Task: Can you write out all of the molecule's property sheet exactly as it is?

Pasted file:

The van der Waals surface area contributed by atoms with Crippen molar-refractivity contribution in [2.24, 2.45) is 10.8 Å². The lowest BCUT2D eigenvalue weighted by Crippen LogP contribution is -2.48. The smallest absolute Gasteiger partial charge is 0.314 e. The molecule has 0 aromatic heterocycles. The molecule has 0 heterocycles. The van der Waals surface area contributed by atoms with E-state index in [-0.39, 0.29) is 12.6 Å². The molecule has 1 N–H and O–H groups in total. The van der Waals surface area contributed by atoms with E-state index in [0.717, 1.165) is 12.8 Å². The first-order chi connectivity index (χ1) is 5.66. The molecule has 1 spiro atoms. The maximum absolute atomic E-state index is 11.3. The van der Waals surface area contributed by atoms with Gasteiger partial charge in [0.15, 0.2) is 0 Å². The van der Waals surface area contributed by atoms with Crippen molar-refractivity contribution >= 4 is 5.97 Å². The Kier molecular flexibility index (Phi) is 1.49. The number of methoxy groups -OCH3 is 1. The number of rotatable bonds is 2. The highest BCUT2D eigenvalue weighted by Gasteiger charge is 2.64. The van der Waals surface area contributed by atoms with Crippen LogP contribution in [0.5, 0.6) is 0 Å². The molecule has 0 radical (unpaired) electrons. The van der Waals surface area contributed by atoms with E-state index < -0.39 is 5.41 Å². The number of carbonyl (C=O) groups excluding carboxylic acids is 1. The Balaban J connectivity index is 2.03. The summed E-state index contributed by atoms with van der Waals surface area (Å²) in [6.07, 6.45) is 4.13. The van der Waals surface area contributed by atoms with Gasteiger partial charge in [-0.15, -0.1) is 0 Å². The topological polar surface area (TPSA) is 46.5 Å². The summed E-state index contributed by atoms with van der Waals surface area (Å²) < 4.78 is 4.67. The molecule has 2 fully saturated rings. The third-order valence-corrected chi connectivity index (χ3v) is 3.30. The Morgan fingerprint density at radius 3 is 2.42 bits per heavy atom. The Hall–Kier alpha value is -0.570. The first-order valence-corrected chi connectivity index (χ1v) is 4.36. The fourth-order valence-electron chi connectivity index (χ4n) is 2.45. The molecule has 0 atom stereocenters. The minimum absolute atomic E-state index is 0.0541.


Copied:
The van der Waals surface area contributed by atoms with Crippen molar-refractivity contribution in [2.24, 2.45) is 10.8 Å². The lowest BCUT2D eigenvalue weighted by Crippen LogP contribution is -2.48. The smallest absolute Gasteiger partial charge is 0.314 e. The molecule has 0 aromatic heterocycles. The molecule has 0 heterocycles. The van der Waals surface area contributed by atoms with E-state index in [-0.39, 0.29) is 12.6 Å². The molecule has 1 N–H and O–H groups in total. The van der Waals surface area contributed by atoms with E-state index in [0.717, 1.165) is 12.8 Å². The first-order chi connectivity index (χ1) is 5.66. The molecule has 1 spiro atoms. The maximum absolute atomic E-state index is 11.3. The van der Waals surface area contributed by atoms with Gasteiger partial charge in [0.15, 0.2) is 0 Å². The van der Waals surface area contributed by atoms with Crippen molar-refractivity contribution >= 4 is 5.97 Å². The Kier molecular flexibility index (Phi) is 1.49. The number of methoxy groups -OCH3 is 1. The number of rotatable bonds is 2. The highest BCUT2D eigenvalue weighted by Gasteiger charge is 2.64. The van der Waals surface area contributed by atoms with Crippen LogP contribution in [0.5, 0.6) is 0 Å². The molecule has 0 radical (unpaired) electrons. The van der Waals surface area contributed by atoms with E-state index < -0.39 is 5.41 Å². The number of carbonyl (C=O) groups excluding carboxylic acids is 1. The Balaban J connectivity index is 2.03. The summed E-state index contributed by atoms with van der Waals surface area (Å²) in [6.07, 6.45) is 4.13. The van der Waals surface area contributed by atoms with Gasteiger partial charge in [-0.15, -0.1) is 0 Å². The topological polar surface area (TPSA) is 46.5 Å². The summed E-state index contributed by atoms with van der Waals surface area (Å²) < 4.78 is 4.67. The molecule has 2 fully saturated rings. The third-order valence-corrected chi connectivity index (χ3v) is 3.30. The Morgan fingerprint density at radius 3 is 2.42 bits per heavy atom. The Hall–Kier alpha value is -0.570. The first-order valence-corrected chi connectivity index (χ1v) is 4.36. The fourth-order valence-electron chi connectivity index (χ4n) is 2.45. The molecule has 0 atom stereocenters. The minimum absolute atomic E-state index is 0.0541.